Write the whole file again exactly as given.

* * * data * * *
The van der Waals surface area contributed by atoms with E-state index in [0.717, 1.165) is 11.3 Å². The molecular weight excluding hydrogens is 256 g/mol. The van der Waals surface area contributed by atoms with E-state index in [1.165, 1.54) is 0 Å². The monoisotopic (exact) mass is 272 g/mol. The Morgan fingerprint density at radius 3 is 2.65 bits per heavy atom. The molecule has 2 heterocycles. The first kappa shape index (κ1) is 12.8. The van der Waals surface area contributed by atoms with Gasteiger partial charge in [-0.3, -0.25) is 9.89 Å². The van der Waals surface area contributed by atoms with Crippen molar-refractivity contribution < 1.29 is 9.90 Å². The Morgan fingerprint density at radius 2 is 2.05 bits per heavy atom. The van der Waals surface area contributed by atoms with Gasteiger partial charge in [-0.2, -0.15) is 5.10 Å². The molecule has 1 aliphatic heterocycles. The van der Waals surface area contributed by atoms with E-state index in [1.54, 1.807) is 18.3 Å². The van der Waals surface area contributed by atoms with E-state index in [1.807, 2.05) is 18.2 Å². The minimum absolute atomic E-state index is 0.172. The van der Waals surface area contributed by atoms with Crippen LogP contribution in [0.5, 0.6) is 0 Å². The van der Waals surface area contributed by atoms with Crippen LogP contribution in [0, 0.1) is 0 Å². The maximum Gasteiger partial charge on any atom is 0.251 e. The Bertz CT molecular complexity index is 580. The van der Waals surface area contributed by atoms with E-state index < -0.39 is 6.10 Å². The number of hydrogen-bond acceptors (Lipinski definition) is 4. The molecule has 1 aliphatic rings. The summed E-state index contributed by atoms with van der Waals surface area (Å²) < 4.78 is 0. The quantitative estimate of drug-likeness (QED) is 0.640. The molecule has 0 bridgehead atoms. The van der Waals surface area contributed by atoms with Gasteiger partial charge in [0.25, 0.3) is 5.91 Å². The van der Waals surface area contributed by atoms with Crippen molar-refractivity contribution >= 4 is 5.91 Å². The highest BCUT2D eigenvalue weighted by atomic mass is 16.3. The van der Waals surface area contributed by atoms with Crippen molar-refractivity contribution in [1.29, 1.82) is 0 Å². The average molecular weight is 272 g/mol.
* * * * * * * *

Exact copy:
The van der Waals surface area contributed by atoms with E-state index in [0.717, 1.165) is 11.3 Å². The molecular weight excluding hydrogens is 256 g/mol. The van der Waals surface area contributed by atoms with E-state index in [1.165, 1.54) is 0 Å². The monoisotopic (exact) mass is 272 g/mol. The Morgan fingerprint density at radius 3 is 2.65 bits per heavy atom. The molecule has 2 heterocycles. The first kappa shape index (κ1) is 12.8. The van der Waals surface area contributed by atoms with Gasteiger partial charge in [-0.3, -0.25) is 9.89 Å². The van der Waals surface area contributed by atoms with Crippen molar-refractivity contribution < 1.29 is 9.90 Å². The Morgan fingerprint density at radius 2 is 2.05 bits per heavy atom. The van der Waals surface area contributed by atoms with Gasteiger partial charge in [-0.2, -0.15) is 5.10 Å². The molecule has 1 aliphatic heterocycles. The van der Waals surface area contributed by atoms with E-state index in [1.54, 1.807) is 18.3 Å². The van der Waals surface area contributed by atoms with E-state index in [1.807, 2.05) is 18.2 Å². The minimum absolute atomic E-state index is 0.172. The van der Waals surface area contributed by atoms with Crippen LogP contribution in [0.5, 0.6) is 0 Å². The van der Waals surface area contributed by atoms with Crippen LogP contribution in [0, 0.1) is 0 Å². The maximum Gasteiger partial charge on any atom is 0.251 e. The Bertz CT molecular complexity index is 580. The van der Waals surface area contributed by atoms with E-state index < -0.39 is 6.10 Å². The number of hydrogen-bond acceptors (Lipinski definition) is 4. The molecule has 1 aliphatic rings. The summed E-state index contributed by atoms with van der Waals surface area (Å²) < 4.78 is 0. The quantitative estimate of drug-likeness (QED) is 0.640. The molecule has 0 bridgehead atoms. The van der Waals surface area contributed by atoms with Gasteiger partial charge in [0.25, 0.3) is 5.91 Å². The van der Waals surface area contributed by atoms with Crippen molar-refractivity contribution >= 4 is 5.91 Å². The highest BCUT2D eigenvalue weighted by atomic mass is 16.3. The van der Waals surface area contributed by atoms with Crippen molar-refractivity contribution in [1.29, 1.82) is 0 Å². The average molecular weight is 272 g/mol.